“They have grown up with me being an actor so they know there are times when I will be away. But it beats being a submariner, away for five months underwater with zero communication.
“Now we have the benefits of the mobile phone. I am not much of a texter, I am a traditionalist. That text speak irritates the s**t out of me to be perfectly honest.”
It is not surprising, given his preference for clear, punctuated sentences combined with a pleasant unaccented speaking voice (though he was born in Gloucestershire, he lived in Iran as a young boy, where his father worked for a petroleum company, before being sent back to England to attend public school), that he is in great demand as a TV narrator and reader of audio books.
For the last five years he has been supplying the voice over for Timewatch.
Though he has worked regularly on stage and as a guest artist in television series, Michael has never really eclipsed the success he enjoyed in the 1980s when he starred in the sexed-up retelling of the legend of Robin Hood story, Robin of Sherwood, with Ray Winstone as Will Scarlet. He then went to America where he played the Prince of Moldavia in Dynasty.
“Dynasty was the number one show so it was incredibly gratifying to be part of that. There is really nothing glamorous about getting up pre-dawn and working 12 hours but it is a great, enjoyable and silly way to make a living.
“It was definitely more fun than running round in a forest that is for damn sure. There were no creature comforts there. That was gruelling, brutal and potentially dangerous stuff. Inevitably you’d get hit or run into trees. We were younger then so it didn’t matter. It would kill me now.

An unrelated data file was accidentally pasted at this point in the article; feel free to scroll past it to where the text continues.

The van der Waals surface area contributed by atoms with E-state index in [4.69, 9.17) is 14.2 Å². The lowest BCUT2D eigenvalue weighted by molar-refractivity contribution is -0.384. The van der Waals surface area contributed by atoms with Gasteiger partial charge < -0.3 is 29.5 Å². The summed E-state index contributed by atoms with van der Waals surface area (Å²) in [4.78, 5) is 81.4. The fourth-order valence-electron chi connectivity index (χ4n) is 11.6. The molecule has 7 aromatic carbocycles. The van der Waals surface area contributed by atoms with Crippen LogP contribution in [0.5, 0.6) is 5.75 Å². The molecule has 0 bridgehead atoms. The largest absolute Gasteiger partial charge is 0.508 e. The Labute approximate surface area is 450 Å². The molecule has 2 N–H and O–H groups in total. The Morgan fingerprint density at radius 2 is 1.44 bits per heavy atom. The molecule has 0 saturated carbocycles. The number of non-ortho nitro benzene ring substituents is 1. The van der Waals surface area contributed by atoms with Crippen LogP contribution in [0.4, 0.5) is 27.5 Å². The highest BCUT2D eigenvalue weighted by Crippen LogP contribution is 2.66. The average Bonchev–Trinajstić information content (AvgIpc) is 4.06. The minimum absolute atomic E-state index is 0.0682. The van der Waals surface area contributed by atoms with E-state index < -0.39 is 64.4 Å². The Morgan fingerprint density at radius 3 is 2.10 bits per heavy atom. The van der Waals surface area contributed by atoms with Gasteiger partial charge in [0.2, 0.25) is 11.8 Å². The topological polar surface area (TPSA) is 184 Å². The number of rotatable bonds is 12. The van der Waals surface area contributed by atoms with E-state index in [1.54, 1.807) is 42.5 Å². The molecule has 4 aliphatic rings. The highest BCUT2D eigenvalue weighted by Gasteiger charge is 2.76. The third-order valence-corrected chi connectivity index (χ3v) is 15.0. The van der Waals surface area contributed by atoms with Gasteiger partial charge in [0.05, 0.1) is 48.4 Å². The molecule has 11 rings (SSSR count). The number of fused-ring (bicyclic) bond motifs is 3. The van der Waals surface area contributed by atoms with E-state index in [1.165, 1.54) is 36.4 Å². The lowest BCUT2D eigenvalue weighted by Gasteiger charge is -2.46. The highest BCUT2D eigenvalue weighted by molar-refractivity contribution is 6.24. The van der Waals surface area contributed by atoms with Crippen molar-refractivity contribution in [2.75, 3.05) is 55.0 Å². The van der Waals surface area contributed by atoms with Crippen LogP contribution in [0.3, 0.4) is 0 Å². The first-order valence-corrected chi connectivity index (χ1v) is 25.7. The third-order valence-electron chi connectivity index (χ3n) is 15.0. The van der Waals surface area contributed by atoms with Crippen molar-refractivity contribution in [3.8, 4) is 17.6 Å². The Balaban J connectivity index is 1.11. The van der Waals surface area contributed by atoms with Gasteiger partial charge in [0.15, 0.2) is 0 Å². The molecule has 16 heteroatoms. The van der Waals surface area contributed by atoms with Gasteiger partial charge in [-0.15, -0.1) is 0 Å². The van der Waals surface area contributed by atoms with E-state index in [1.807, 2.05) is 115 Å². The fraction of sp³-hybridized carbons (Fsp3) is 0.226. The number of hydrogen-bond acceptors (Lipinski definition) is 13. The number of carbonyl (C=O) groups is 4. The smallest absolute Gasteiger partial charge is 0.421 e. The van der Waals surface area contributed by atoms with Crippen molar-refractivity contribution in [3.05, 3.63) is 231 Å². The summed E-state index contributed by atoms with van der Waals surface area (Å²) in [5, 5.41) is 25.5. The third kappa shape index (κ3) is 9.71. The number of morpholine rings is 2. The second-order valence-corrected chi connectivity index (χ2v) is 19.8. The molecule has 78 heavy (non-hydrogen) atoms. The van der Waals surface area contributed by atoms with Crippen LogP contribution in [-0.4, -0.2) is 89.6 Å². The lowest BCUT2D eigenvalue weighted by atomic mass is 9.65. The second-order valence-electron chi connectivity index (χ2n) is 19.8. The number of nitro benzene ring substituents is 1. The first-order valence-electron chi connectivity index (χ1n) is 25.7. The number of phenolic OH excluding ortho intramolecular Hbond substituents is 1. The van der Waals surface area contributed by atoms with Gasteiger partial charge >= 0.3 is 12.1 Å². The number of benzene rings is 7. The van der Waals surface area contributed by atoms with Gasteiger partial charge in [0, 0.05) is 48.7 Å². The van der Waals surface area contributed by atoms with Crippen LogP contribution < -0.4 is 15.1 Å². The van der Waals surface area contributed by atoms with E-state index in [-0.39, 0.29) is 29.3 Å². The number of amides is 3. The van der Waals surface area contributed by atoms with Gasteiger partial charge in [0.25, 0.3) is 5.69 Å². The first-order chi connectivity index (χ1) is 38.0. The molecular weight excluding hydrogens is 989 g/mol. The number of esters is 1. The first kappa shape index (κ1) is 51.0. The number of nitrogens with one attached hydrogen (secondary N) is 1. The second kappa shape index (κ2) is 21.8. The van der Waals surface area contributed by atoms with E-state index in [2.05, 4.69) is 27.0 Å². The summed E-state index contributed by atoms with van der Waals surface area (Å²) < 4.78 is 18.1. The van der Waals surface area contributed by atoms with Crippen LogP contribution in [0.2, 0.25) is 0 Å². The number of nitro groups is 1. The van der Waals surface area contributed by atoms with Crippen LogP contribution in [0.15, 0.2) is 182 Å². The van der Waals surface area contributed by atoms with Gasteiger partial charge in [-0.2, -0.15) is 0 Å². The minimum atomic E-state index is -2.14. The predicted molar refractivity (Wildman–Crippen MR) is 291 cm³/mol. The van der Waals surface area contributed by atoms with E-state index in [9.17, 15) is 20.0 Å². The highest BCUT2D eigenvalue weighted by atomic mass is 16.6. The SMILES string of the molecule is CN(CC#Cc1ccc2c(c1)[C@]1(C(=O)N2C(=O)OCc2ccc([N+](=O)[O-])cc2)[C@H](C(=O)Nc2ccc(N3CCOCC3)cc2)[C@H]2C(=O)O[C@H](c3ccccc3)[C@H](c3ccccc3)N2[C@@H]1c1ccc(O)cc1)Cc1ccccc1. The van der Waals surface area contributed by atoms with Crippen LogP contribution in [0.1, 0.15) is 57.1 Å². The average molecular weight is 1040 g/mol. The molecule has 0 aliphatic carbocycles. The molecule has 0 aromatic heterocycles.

“The boys (who played the Merry Men) did go out to let off steam. I was just knackered at the end of the day, I’d go back to the hotel, have something to eat and go to bed. I didn’t have any energy to go out carousing.”
Despite its popularity, Michael quit as Robin after only two seasons when he was offered the lead role in a Broadway musical about The Three Musketeers.
Michael maintains he does not regret leaving, even though the musical closed after just nine perofrmances.
“I have always been a creature to chance the consequences. It was a starring role on Broadway and I thought I would rather try this and fail than not have a go.
“Of course when it ploughed into the ground at 150 knots it was carnage. Rightly or wrongly (as an actor) you do feel a certain amount of responsibility for its demise, also it is humiliating to be in something that hasn’t worked. You have to develop a thick skin, 16 feet thick and made of titanium.”
Michael is an accomplished singer, though he hasn’t been as widely recognised for his abilities as other actors. While he was a student at the Guildhall School of Music and Drama, teachers there tried to persuade him to try opera.
He has starred in a number of musicals, including Godspell, Carousel, Pirates of Penzance, Aspects of Love and Copacabana.
Early in his singing career, he starred in a production with Elaine Paige that could have made musical theatre history, as it was the first show to use Abba songs for the soundtrack.
Unfortunately it was a Christmas special called Abbacadabra, rather than the global phenomenon that is Mamma Mia.
“I think the book was conceived by the team that did Les Miserables and Miss Saigon and it was their first time they had worked with Cameron Mackintosh, so it was successful in pairing them,” says Michael.
“I have seen the show Mamma Mia but they needed big stars for the film. I’ve no doubt I could have handled Pierce Brosnan’s role but in terms of box office we are in different leagues, and he is Premier.”
* An Ideal Husband is on at Malvern Festival Theatre from Monday to Saturday next week. Box office: 01684 892277.